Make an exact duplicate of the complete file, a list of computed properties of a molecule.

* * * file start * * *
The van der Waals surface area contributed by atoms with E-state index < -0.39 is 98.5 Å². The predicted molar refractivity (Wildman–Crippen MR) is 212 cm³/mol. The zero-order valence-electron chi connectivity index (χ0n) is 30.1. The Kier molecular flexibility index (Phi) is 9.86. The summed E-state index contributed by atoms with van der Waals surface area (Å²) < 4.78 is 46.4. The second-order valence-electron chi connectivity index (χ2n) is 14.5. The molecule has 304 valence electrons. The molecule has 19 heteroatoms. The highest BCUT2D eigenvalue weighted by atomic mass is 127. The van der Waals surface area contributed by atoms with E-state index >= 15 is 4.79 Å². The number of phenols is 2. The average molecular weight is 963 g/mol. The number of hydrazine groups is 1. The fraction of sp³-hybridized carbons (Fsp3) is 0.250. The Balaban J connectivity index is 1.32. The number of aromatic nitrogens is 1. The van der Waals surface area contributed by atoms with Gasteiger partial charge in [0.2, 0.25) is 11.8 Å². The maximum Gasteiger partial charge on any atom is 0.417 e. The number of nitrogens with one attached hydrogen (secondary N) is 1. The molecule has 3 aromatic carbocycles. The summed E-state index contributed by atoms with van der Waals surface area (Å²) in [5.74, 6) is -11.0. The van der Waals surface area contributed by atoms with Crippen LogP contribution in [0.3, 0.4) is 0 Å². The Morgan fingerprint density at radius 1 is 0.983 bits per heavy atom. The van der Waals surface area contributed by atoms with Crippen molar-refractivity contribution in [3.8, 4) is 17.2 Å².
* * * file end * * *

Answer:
The van der Waals surface area contributed by atoms with E-state index < -0.39 is 98.5 Å². The predicted molar refractivity (Wildman–Crippen MR) is 212 cm³/mol. The zero-order valence-electron chi connectivity index (χ0n) is 30.1. The Kier molecular flexibility index (Phi) is 9.86. The summed E-state index contributed by atoms with van der Waals surface area (Å²) < 4.78 is 46.4. The second-order valence-electron chi connectivity index (χ2n) is 14.5. The molecule has 304 valence electrons. The molecule has 19 heteroatoms. The highest BCUT2D eigenvalue weighted by atomic mass is 127. The van der Waals surface area contributed by atoms with E-state index >= 15 is 4.79 Å². The number of phenols is 2. The average molecular weight is 963 g/mol. The number of hydrazine groups is 1. The fraction of sp³-hybridized carbons (Fsp3) is 0.250. The Balaban J connectivity index is 1.32. The number of aromatic nitrogens is 1. The van der Waals surface area contributed by atoms with Gasteiger partial charge in [0.2, 0.25) is 11.8 Å². The maximum Gasteiger partial charge on any atom is 0.417 e. The number of nitrogens with one attached hydrogen (secondary N) is 1. The molecule has 3 aromatic carbocycles. The summed E-state index contributed by atoms with van der Waals surface area (Å²) in [5.74, 6) is -11.0. The van der Waals surface area contributed by atoms with Crippen LogP contribution in [0.3, 0.4) is 0 Å². The Morgan fingerprint density at radius 1 is 0.983 bits per heavy atom. The van der Waals surface area contributed by atoms with Crippen molar-refractivity contribution in [3.8, 4) is 17.2 Å².